Ingesting. A new teacher draws Bill out: he admits to a peanut allergy, so Alan sneaks a few into Bill's sandwich to see if Bill's lying. Will he die? Bill's mother blames herself, Alan's father is furious, Sam and Neal find humor and romance beneath the tragedy. Meanwhile, Lindsay calls Nick out on his constant marijuana use, so he challenges her to get high. Experimentation, a babysitting job, and Millie's friendship teach a life lesson that Lindsay may or may not remember in the morning. And what about the weekend sci-fi convention?Written by
The only time in the show where you don't see Sam laugh, just hear it is in this episode during the cafeteria scene. This is because Neal's line made John Francis Daley laugh with his mouth full too hard he started choking on his food. See more »
Kate Jackson left Charlie's Angles in 1979 yet we see the Weirs watch a prime time episode with her in it in the spring of 1981. See more »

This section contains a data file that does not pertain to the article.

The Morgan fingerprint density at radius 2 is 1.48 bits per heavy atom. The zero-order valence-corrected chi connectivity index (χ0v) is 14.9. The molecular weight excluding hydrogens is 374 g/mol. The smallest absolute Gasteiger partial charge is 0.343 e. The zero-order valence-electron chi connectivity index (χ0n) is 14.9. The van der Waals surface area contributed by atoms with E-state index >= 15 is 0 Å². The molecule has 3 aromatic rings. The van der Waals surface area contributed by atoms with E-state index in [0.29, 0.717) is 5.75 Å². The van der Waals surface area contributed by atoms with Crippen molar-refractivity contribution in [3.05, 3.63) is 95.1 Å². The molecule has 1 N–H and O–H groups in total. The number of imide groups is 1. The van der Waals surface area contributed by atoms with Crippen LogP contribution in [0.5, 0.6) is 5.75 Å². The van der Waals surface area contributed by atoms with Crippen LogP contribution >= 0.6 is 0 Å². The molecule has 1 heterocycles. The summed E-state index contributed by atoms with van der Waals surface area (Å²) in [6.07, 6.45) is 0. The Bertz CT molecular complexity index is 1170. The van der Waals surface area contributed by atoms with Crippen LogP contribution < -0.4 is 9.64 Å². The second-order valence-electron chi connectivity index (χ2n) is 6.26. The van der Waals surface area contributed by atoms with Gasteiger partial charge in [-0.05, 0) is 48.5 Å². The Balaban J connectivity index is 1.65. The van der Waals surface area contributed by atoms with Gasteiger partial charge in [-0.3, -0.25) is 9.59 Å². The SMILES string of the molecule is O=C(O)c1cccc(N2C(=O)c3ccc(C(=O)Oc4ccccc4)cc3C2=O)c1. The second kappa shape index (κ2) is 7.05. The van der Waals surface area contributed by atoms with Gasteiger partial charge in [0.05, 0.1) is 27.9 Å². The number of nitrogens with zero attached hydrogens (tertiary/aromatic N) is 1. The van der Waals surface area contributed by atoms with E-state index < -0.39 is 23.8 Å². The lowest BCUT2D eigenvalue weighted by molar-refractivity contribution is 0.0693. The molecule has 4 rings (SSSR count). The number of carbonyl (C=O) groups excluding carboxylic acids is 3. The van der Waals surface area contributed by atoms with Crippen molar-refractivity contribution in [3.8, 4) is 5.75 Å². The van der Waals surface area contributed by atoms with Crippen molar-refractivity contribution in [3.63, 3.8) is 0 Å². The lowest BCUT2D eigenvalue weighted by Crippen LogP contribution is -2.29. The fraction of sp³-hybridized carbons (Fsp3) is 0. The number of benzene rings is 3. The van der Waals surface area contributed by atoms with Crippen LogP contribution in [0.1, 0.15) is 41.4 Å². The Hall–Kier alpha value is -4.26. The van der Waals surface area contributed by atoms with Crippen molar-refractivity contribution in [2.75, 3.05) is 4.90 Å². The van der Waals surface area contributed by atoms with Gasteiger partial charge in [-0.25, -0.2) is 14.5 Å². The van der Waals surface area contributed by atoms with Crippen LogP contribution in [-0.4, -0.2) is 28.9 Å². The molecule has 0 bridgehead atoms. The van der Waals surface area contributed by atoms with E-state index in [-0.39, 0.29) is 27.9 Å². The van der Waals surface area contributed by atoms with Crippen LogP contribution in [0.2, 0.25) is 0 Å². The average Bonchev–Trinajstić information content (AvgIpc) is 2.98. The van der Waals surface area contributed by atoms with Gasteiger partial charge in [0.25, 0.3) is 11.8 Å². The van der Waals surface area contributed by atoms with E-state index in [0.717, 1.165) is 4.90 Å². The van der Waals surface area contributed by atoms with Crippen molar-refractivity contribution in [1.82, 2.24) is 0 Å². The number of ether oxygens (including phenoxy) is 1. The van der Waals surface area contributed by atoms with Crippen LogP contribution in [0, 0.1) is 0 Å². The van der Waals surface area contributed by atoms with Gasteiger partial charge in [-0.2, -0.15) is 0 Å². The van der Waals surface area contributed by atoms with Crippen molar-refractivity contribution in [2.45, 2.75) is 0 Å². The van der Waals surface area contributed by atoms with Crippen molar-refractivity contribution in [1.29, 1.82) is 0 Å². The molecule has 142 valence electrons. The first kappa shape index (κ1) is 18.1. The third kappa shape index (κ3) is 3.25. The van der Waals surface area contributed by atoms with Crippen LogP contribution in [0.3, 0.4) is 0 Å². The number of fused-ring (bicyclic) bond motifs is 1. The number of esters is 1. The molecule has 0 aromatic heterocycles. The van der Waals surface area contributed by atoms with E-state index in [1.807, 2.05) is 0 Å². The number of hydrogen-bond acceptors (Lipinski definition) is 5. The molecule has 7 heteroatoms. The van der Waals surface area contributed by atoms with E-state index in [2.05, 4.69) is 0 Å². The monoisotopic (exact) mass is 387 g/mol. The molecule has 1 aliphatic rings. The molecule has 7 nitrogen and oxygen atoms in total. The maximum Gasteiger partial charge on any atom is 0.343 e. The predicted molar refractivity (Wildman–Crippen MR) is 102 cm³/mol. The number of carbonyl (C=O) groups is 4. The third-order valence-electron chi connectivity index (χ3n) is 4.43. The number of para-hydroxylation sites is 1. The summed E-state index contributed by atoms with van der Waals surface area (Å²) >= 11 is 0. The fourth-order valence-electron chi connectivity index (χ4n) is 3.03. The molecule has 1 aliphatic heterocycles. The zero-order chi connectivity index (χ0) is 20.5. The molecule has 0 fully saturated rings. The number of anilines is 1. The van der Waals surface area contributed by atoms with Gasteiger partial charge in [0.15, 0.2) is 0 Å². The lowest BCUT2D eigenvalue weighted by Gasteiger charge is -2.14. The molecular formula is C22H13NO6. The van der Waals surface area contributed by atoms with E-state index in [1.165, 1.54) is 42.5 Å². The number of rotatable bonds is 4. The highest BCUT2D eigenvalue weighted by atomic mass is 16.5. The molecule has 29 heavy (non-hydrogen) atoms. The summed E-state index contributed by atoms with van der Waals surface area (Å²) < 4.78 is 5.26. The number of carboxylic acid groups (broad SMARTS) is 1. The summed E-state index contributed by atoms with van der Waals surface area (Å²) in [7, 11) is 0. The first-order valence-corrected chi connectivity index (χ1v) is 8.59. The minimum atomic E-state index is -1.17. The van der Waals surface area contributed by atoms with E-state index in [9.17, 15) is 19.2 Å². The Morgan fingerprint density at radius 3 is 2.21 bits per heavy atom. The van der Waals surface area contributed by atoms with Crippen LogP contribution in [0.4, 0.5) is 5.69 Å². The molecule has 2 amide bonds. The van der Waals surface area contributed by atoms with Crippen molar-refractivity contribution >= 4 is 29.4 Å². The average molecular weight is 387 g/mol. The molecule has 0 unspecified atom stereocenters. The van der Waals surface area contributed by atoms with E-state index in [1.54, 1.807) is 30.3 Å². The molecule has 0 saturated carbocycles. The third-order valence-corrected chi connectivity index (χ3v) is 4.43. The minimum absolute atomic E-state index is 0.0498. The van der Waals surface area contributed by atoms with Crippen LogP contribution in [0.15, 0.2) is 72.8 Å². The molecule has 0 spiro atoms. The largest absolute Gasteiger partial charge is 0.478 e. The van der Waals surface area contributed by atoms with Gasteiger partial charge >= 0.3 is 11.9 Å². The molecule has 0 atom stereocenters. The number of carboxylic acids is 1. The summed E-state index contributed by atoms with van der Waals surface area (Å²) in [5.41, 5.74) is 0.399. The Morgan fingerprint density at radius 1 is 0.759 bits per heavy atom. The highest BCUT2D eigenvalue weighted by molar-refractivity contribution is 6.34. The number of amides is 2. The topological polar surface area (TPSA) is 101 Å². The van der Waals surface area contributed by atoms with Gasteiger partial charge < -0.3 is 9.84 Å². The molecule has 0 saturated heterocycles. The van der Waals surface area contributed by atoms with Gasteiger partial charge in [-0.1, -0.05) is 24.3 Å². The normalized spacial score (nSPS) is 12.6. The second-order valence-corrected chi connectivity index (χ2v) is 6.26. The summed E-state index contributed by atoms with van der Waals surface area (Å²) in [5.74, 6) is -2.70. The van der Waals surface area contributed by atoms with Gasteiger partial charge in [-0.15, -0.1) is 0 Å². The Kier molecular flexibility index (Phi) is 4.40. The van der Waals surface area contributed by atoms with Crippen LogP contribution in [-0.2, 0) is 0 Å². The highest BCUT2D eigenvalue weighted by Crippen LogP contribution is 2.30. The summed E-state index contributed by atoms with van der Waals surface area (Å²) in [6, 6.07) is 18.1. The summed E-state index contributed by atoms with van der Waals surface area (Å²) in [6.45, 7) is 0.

"I know what high people look like. I went to a Seals and Crofts concert last summer."
This episode and the next ('Dead Dogs and Gym Teachers') are two of my very favorites. And I know that I'm always talking about Bill on this show, but on the other hand, the writers seem to know that he's the heart and soul of "Freak and Geeks". That's the way I see it, at least. And what better way to hit home both his importance and vulnerability than very nearly killing him? Peanut allergies are nothing to take lightly, kids.
But more than just making you feel sorry for this kid, it goes a long way in sympathizing Alan, the show's hot-headed antagonist. You want to wring the guy's neck for pulling such an idiotic stunt, but in the end, you also realize that he's also just a kid. A very fallible, dumb kid. You end up feeling just as sorry for him as you do the endlessly unfortunate Bill.
Balancing things out humor-wise, is the subplot with Lindsay trying weed . . . and freaking right the hell out. It's another example of Millie being there when she needs support, and also a good vehicle for loads of pot humor. Along with Leslie Mann (at her sweetest) as guest star, it's an episode that balances the light and dark, and still hits you right in the chest while offering a ray of hope in the end.
It's why I think Judd Apatow did his best work on this show.
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